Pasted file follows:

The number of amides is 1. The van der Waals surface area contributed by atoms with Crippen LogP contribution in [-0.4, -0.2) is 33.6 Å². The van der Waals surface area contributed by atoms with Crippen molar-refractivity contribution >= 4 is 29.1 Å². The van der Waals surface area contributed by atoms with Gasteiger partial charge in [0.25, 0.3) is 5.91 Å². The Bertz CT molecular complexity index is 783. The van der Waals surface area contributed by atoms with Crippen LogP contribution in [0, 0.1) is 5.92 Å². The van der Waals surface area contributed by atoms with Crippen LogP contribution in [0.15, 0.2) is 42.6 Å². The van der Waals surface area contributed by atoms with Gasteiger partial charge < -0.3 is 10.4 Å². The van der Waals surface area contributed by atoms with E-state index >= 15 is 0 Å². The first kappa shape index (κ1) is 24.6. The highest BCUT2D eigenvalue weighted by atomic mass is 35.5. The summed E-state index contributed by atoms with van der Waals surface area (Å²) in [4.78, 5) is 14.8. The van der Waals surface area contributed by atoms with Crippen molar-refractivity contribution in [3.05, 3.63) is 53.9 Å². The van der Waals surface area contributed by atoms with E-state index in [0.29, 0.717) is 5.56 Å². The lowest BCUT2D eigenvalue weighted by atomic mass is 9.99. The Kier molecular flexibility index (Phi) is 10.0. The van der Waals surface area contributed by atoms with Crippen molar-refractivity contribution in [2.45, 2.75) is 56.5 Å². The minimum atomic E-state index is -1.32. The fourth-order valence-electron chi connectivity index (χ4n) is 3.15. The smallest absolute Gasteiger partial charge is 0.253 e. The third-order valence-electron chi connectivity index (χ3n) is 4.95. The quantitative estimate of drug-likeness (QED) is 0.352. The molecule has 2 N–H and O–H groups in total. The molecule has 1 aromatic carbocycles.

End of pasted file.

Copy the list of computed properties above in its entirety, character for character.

The number of amides is 1. The van der Waals surface area contributed by atoms with Crippen LogP contribution in [-0.4, -0.2) is 33.6 Å². The van der Waals surface area contributed by atoms with Crippen molar-refractivity contribution >= 4 is 29.1 Å². The van der Waals surface area contributed by atoms with Gasteiger partial charge in [0.25, 0.3) is 5.91 Å². The Bertz CT molecular complexity index is 783. The van der Waals surface area contributed by atoms with Crippen LogP contribution in [0, 0.1) is 5.92 Å². The van der Waals surface area contributed by atoms with Crippen LogP contribution in [0.15, 0.2) is 42.6 Å². The van der Waals surface area contributed by atoms with Gasteiger partial charge < -0.3 is 10.4 Å². The van der Waals surface area contributed by atoms with E-state index >= 15 is 0 Å². The first kappa shape index (κ1) is 24.6. The highest BCUT2D eigenvalue weighted by atomic mass is 35.5. The summed E-state index contributed by atoms with van der Waals surface area (Å²) in [4.78, 5) is 14.8. The van der Waals surface area contributed by atoms with Crippen molar-refractivity contribution in [3.05, 3.63) is 53.9 Å². The van der Waals surface area contributed by atoms with E-state index in [0.29, 0.717) is 5.56 Å². The lowest BCUT2D eigenvalue weighted by atomic mass is 9.99. The Kier molecular flexibility index (Phi) is 10.0. The van der Waals surface area contributed by atoms with Crippen molar-refractivity contribution in [2.45, 2.75) is 56.5 Å². The minimum atomic E-state index is -1.32. The fourth-order valence-electron chi connectivity index (χ4n) is 3.15. The smallest absolute Gasteiger partial charge is 0.253 e. The third-order valence-electron chi connectivity index (χ3n) is 4.95. The quantitative estimate of drug-likeness (QED) is 0.352. The molecule has 2 N–H and O–H groups in total. The molecule has 1 aromatic carbocycles.